When Kevin O’Connell was in the midst of his NFL playing career, he just so happened to be in the room with the 2010 New York Jets when Rex Ryan opened training camp with a particular speech regarding expectations.
Last year, hey, we were under the radar, that’s a good place to be.
F**k that. The best place to be is when expectations are high. Get used to it. It’s always gonna be that way.
If you’ve been paying attention to the copious predictions flying around the football community as Week 1 approaches, you’ve probably noticed that the Minnesota Vikings are — more often than not — predicted to make some noise throughout the NFC in O’Connell’s first year.
- Bill Simmons has the Vikings winning the NFC North.
- Mike Randle from FTN Network has Minnesota winning the NFC.
- Robert Mays and Nate Tice both expect the Vikings to be a 10-win playoff team.
And if you read Tyler Dunne’s recent feature from GoLongTD.com, even an anonymous former coordinator who coached under Mike Zimmer in Minnesota has expectations for the Vikings in 2022. “With a tint of hyperbole, one of Zimmer’s former coordinators predicts immediate success for the 2022 Vikings,” wrote Dunne. “‘Because,’ this coach says, ‘the devil’s gone. Satan is out of the building.'”
Unlike last year, when the general consensus went against the Vikings (while hometown Skoldiers had elevated expectations), this team is widely regarded as a contender in the NFC.
Instead of highlighting why the Vikings will be bigger than the Beatles in 2022, let’s take a look around the NFC for a better understanding of why this conference is truly wide open for a team like Minnesota.
Los Angeles Rams
The defending Super Bowl champions relied on a ton of star power last season. After mid-season acquisitions of former All-Pros Von Miller and Odell Beckham Jr., both players are off the roster. Miller signed a massive free-agent deal with the Buffalo Bills, and OBJ remains unsigned after suffering a torn ACL in the Super Bowl. Although there are rumblings that Beckham could return to the Rams, he isn’t expected to return to the field until mid-November — at the earliest.
On top of Miller and OBJ, the Rams lost another former All-Pro in starting left tackle Andrew Whitworth to retirement. They also lost starting guard Austin Corbett and starting cornerback Darious Williams in free agency. They also traded standout receiver Robert Woods to the Tennessee Titans.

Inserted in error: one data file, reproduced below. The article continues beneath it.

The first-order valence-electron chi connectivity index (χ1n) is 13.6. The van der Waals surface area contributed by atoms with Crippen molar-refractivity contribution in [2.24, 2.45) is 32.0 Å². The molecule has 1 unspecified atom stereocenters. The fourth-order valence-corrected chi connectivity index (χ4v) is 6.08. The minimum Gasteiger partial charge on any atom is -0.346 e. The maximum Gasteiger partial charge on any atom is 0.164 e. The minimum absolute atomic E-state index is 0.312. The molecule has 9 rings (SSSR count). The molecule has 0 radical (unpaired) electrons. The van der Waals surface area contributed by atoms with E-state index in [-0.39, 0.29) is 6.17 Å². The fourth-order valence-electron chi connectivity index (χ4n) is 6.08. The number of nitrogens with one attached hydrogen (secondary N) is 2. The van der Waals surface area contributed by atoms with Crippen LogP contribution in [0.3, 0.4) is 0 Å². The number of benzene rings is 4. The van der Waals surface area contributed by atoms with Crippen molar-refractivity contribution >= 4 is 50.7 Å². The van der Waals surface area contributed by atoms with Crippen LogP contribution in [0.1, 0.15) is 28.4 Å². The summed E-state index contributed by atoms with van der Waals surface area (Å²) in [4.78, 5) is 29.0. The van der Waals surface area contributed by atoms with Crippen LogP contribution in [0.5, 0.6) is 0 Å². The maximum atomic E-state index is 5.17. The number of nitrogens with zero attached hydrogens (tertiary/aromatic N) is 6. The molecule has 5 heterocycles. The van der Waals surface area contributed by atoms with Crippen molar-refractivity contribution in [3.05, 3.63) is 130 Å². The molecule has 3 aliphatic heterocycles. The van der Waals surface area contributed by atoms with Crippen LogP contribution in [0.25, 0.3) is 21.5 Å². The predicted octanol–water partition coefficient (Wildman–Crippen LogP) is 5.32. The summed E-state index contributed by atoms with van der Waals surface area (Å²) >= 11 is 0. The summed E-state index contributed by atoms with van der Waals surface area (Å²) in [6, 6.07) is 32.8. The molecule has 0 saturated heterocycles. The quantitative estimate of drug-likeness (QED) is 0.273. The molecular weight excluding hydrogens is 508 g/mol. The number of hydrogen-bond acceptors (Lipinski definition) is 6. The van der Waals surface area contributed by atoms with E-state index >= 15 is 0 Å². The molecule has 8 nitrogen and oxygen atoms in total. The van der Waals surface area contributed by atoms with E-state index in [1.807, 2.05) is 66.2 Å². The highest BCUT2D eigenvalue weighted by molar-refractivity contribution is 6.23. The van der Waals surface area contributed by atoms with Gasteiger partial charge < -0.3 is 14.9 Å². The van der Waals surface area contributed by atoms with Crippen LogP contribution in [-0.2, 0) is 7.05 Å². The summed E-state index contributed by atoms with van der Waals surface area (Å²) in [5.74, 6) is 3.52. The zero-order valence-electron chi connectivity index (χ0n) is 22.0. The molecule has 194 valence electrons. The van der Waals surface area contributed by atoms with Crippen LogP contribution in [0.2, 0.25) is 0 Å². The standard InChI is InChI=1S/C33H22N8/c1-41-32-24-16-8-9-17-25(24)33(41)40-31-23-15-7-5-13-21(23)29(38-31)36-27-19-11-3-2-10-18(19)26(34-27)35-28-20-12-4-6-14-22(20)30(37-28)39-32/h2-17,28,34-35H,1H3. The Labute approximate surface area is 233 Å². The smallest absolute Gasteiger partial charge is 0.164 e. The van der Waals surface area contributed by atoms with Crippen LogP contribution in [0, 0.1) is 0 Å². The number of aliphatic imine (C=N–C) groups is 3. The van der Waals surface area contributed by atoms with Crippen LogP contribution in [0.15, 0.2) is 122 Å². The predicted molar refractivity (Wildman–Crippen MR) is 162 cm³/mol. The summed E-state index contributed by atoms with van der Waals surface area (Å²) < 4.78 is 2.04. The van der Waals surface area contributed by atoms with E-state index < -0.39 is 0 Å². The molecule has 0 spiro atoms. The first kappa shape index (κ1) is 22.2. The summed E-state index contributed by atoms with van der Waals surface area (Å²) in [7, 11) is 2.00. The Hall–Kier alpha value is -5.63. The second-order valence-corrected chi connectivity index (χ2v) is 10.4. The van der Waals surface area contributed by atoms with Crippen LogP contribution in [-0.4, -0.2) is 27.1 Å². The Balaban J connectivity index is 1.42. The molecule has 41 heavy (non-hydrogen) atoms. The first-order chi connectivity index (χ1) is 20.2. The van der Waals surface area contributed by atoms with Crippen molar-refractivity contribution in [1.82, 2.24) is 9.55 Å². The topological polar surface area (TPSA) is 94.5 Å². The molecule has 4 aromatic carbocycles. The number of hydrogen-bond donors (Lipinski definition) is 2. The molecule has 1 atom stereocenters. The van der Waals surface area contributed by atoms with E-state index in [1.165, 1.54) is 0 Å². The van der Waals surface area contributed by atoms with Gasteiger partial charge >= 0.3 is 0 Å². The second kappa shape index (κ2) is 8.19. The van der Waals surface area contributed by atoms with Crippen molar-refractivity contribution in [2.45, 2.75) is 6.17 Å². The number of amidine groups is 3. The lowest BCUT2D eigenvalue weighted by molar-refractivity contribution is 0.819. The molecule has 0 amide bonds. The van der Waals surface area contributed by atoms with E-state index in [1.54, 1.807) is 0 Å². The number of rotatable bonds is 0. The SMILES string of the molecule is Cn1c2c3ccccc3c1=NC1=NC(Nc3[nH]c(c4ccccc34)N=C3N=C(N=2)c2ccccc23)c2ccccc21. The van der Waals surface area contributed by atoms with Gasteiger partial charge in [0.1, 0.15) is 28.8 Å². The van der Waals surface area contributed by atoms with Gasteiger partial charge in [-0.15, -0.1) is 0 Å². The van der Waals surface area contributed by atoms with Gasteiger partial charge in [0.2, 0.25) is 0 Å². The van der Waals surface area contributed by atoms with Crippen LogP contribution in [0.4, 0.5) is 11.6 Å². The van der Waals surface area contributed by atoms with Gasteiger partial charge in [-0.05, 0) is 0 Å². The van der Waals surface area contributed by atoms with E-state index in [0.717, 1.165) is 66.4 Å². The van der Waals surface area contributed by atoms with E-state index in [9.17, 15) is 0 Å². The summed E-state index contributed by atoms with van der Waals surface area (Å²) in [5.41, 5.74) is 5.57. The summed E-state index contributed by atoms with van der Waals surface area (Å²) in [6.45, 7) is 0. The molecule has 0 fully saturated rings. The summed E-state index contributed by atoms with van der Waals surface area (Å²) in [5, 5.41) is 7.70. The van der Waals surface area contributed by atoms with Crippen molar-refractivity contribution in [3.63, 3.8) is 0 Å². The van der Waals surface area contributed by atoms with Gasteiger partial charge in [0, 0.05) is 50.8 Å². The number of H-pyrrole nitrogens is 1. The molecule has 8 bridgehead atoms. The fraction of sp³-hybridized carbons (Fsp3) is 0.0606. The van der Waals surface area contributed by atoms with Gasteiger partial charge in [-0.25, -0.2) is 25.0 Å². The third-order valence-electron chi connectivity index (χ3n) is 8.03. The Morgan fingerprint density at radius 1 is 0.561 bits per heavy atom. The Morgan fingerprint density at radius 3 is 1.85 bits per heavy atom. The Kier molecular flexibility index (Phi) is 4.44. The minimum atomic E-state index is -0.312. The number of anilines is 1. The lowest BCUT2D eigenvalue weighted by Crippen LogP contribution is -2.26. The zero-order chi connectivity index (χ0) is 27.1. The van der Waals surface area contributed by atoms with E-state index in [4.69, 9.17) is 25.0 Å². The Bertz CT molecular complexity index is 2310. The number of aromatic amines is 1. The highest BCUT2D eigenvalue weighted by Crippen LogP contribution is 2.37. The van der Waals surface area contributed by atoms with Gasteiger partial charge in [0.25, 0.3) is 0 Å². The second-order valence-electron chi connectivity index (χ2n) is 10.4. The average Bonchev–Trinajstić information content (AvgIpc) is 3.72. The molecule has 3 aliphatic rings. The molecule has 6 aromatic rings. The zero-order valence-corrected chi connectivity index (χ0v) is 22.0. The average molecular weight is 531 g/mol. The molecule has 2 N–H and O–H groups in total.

It’s important to note that the Rams acquired a new former All-Pro in linebacker Bobby Wagner and decorated wide receiver Allen Robinson in free agency. But even with these additions, the Rams will be forced to replace some serious production from some of the league’s best players.
San Francisco 49ers
We’ll get to the recent departures in San Francisco momentarily. But most notably, Kyle Shanahan and the 49ers have essentially invited a whirlwind of turmoil and controversy by restructuring Jimmy Garoppolo‘s contract and welcoming him back as the QB2 — all while transitioning to 22-year-old Marshall, Minn. native Trey Lance as the new face of the franchise.
Although Lance said all the right things to the media when asked about Garoppolo’s return, Sports Illustrated’s Albert Breer reported that, behind closed doors, Lance was “a little annoyed” by the decision. Will the young quarterback be able to block out the noise and rise to the occasion with the guy he was brought in to replace peering over his shoulder?
From a personnel standpoint, the Niners were gutted this offseason. Former offensive coordinator Mike McDaniel and former wide receivers coach Wes Welker are now coaching with the Miami Dolphins. Pro Bowl left guard Laken Tomlinson signed with the New York Jets in free agency. Pro Bowl center Alex Mack retired. Starting defensive tackle D.J. Jones signed with the Denver Broncos in free agency. Rotational defensive end Arden Key, who had 6.5 sacks last year, joined the Jacksonville Jaguars.
The losses of Jones and Key should be fairly minimal, as the 49ers have done an outstanding job of loading up their front four in recent drafts. Former first-round pick Javon Kinlaw could be in for a breakout season alongside Nick Bosa and Arik Armstead up front.
But the loss of Tomlinson and Mack for San Francisco’s offensive line could singlehandedly sink Shanahan’s renowned running game — and make life extremely difficult for a first-year starting quarterback. Throw in the Garoppolo drama, and this team could take a serious step back in 2022.
Green Bay Packers
Yes, the Packers undoubtedly should have one of the best defensive units in all of football this season. Not only do they get All-Pro cornerback Jaire Alexander back, but they also loaded up in the draft by selecting former Georgia Bulldogs Devonte Wyatt and Quay Walker. With Rashan Gary, Preston Smith, Kenny Clark, Wyatt, De’Vondre Campbell (Go Gophers), Walker, Rasul Douglas, Eric Stokes, Adrian Amos, and Darnell Savage, this defense is filled with an absurd amount of talent at all three levels.